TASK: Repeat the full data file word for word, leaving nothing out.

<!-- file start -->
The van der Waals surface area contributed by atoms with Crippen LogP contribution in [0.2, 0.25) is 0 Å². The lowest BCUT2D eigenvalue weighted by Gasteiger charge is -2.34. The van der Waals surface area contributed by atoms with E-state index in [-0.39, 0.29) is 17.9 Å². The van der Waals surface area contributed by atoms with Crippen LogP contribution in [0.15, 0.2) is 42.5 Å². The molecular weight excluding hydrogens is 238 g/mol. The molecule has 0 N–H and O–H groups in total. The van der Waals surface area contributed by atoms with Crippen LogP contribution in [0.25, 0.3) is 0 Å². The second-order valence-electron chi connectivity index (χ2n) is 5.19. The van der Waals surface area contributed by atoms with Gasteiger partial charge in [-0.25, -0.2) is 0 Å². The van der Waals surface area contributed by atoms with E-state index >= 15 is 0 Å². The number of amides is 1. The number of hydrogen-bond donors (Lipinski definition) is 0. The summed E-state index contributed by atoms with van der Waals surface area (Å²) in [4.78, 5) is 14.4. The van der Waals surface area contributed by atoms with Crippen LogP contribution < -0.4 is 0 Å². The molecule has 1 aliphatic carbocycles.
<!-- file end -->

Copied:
The van der Waals surface area contributed by atoms with Crippen LogP contribution in [0.2, 0.25) is 0 Å². The lowest BCUT2D eigenvalue weighted by Gasteiger charge is -2.34. The van der Waals surface area contributed by atoms with E-state index in [-0.39, 0.29) is 17.9 Å². The van der Waals surface area contributed by atoms with Crippen LogP contribution in [0.15, 0.2) is 42.5 Å². The molecular weight excluding hydrogens is 238 g/mol. The molecule has 0 N–H and O–H groups in total. The van der Waals surface area contributed by atoms with Crippen LogP contribution in [0.25, 0.3) is 0 Å². The second-order valence-electron chi connectivity index (χ2n) is 5.19. The van der Waals surface area contributed by atoms with Gasteiger partial charge in [-0.25, -0.2) is 0 Å². The van der Waals surface area contributed by atoms with E-state index >= 15 is 0 Å². The number of amides is 1. The number of hydrogen-bond donors (Lipinski definition) is 0. The summed E-state index contributed by atoms with van der Waals surface area (Å²) in [4.78, 5) is 14.4. The van der Waals surface area contributed by atoms with Crippen LogP contribution < -0.4 is 0 Å². The molecule has 1 aliphatic carbocycles.